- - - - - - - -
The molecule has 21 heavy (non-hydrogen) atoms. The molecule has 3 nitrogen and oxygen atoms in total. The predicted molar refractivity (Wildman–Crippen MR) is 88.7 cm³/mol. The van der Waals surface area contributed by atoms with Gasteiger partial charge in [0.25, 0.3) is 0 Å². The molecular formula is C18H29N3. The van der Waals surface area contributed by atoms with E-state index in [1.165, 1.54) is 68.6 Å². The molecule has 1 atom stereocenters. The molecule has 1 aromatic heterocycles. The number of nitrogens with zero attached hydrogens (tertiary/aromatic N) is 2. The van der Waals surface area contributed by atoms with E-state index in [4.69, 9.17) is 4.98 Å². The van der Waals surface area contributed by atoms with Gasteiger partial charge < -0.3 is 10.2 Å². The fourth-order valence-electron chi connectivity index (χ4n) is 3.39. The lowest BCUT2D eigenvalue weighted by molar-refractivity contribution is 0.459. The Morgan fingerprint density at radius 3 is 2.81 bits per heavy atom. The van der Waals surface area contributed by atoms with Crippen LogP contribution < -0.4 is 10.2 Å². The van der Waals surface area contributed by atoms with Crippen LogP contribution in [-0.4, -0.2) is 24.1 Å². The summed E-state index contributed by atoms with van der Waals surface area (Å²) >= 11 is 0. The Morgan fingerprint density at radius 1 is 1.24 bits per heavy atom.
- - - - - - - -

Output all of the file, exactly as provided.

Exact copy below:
The molecule has 21 heavy (non-hydrogen) atoms. The molecule has 3 nitrogen and oxygen atoms in total. The predicted molar refractivity (Wildman–Crippen MR) is 88.7 cm³/mol. The van der Waals surface area contributed by atoms with Gasteiger partial charge in [0.25, 0.3) is 0 Å². The molecular formula is C18H29N3. The van der Waals surface area contributed by atoms with E-state index in [1.165, 1.54) is 68.6 Å². The molecule has 1 atom stereocenters. The molecule has 1 aromatic heterocycles. The number of nitrogens with zero attached hydrogens (tertiary/aromatic N) is 2. The van der Waals surface area contributed by atoms with E-state index in [4.69, 9.17) is 4.98 Å². The van der Waals surface area contributed by atoms with Gasteiger partial charge < -0.3 is 10.2 Å². The fourth-order valence-electron chi connectivity index (χ4n) is 3.39. The lowest BCUT2D eigenvalue weighted by molar-refractivity contribution is 0.459. The Morgan fingerprint density at radius 3 is 2.81 bits per heavy atom. The van der Waals surface area contributed by atoms with Crippen LogP contribution < -0.4 is 10.2 Å². The van der Waals surface area contributed by atoms with Crippen LogP contribution in [-0.4, -0.2) is 24.1 Å². The summed E-state index contributed by atoms with van der Waals surface area (Å²) >= 11 is 0. The Morgan fingerprint density at radius 1 is 1.24 bits per heavy atom.